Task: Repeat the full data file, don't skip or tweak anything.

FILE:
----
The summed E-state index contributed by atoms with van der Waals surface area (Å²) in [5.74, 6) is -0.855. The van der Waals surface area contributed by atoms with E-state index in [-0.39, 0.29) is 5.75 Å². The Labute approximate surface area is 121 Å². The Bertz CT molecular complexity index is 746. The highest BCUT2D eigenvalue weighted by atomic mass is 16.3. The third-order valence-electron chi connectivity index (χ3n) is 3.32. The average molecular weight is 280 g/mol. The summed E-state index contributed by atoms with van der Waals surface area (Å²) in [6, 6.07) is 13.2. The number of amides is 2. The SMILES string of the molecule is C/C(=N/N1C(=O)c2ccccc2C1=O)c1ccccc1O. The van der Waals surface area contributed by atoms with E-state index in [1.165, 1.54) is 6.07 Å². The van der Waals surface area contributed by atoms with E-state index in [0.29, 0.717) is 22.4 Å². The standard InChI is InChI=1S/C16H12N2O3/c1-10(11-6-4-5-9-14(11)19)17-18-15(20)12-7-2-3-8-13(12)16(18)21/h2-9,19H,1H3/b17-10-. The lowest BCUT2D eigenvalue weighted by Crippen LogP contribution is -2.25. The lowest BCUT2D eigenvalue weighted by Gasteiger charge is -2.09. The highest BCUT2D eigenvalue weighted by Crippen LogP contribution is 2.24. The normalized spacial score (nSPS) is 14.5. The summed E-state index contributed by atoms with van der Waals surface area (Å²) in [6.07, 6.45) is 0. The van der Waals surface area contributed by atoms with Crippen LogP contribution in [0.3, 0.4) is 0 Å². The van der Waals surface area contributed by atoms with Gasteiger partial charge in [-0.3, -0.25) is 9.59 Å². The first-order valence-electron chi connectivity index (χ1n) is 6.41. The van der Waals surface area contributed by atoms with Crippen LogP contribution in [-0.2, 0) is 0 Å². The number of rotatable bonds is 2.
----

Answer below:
The summed E-state index contributed by atoms with van der Waals surface area (Å²) in [5.74, 6) is -0.855. The van der Waals surface area contributed by atoms with E-state index in [-0.39, 0.29) is 5.75 Å². The Labute approximate surface area is 121 Å². The Bertz CT molecular complexity index is 746. The highest BCUT2D eigenvalue weighted by atomic mass is 16.3. The third-order valence-electron chi connectivity index (χ3n) is 3.32. The average molecular weight is 280 g/mol. The summed E-state index contributed by atoms with van der Waals surface area (Å²) in [6, 6.07) is 13.2. The number of amides is 2. The SMILES string of the molecule is C/C(=N/N1C(=O)c2ccccc2C1=O)c1ccccc1O. The van der Waals surface area contributed by atoms with E-state index in [1.165, 1.54) is 6.07 Å². The van der Waals surface area contributed by atoms with E-state index in [0.29, 0.717) is 22.4 Å². The standard InChI is InChI=1S/C16H12N2O3/c1-10(11-6-4-5-9-14(11)19)17-18-15(20)12-7-2-3-8-13(12)16(18)21/h2-9,19H,1H3/b17-10-. The lowest BCUT2D eigenvalue weighted by Crippen LogP contribution is -2.25. The lowest BCUT2D eigenvalue weighted by Gasteiger charge is -2.09. The highest BCUT2D eigenvalue weighted by Crippen LogP contribution is 2.24. The normalized spacial score (nSPS) is 14.5. The summed E-state index contributed by atoms with van der Waals surface area (Å²) in [6.07, 6.45) is 0. The van der Waals surface area contributed by atoms with Crippen LogP contribution in [0.3, 0.4) is 0 Å². The van der Waals surface area contributed by atoms with Gasteiger partial charge in [-0.3, -0.25) is 9.59 Å². The first-order valence-electron chi connectivity index (χ1n) is 6.41. The van der Waals surface area contributed by atoms with Crippen LogP contribution in [-0.2, 0) is 0 Å². The number of rotatable bonds is 2.